Long-term population persistence depends on successful dispersal and colonization. Within agricultural landscapes, dispersing individuals encounter a variety of edge types. How individuals respond to edges can dictate whether they are permeable to dispersal or act as barriers, with consequences for population connectivity. Using two amphibian species, bullfrogs (Lithobates catesbeianus) and Blanchard's cricket frogs (Acris blanchardi), we conducted two studies to address (1) how abiotic factors influence habitat choice and (2) how habitat choice and movement behavior change based on edge type (edges were between grass-corn, grass-forest, and forest-corn habitats). In the first experiment we found that both species preferred high soil moisture environments during both the day and night; and at night neither species showed a preference for ground or canopy cover. However, during the day bullfrogs had a preference for both ground and canopy cover, while cricket frogs showed no preference. In the second experiment, we found that bullfrogs had no overall preference for one habitat type over another; they were observed traveling along the edge of two habitats. Cricket frogs, on the other hand, showed a strong aversion to forest habitat. We concluded that behavioral responses to different habitats may explain current population trends; movement along edge habitat may allow bullfrogs to readily disperse through altered landscapes whereas cricket frog declines may occur in areas experiencing reforestation due to increased isolation. Conservation practices in agricultural land will likely improve landscape connectivity for these species, especially for declining cricket frog populations.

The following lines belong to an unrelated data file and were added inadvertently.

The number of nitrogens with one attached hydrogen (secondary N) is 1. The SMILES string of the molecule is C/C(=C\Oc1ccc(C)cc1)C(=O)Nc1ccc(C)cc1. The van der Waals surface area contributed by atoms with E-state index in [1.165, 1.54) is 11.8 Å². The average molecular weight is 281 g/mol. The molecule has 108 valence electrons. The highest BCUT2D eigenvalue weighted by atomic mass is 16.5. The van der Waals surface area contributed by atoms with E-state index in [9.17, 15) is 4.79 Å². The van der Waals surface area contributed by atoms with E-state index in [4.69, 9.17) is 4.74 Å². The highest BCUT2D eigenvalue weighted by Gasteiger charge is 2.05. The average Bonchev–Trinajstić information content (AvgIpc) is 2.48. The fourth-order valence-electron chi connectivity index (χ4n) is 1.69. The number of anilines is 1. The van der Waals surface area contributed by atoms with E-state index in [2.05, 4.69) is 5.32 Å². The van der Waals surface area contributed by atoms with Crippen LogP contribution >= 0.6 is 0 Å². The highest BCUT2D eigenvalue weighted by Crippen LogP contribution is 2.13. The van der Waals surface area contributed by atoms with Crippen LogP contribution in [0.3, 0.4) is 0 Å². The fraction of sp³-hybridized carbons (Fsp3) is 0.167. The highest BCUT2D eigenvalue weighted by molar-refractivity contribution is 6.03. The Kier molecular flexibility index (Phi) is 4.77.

Bibliographical noteFunding Information:
We thank R. Kolb and A. Rypstra for assistance with site selection and enclosure construction at the Ecology Research Center; B. Skelton, S. Rumschlag, T. Hoskins, P. Kleinhart, R. Wise, and A. Lopez for assistance in the field; and S. Rumschlag, T. Hoskins, and K. Inoue for providing comments on this manuscript. This study was funded by the ASIH Gaige Award , Miami University, and the National Fish and Wildlife Foundation Wildlife Links . The authors declare no conflict of interest.
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- Abiotic factors
- Landscape connectivity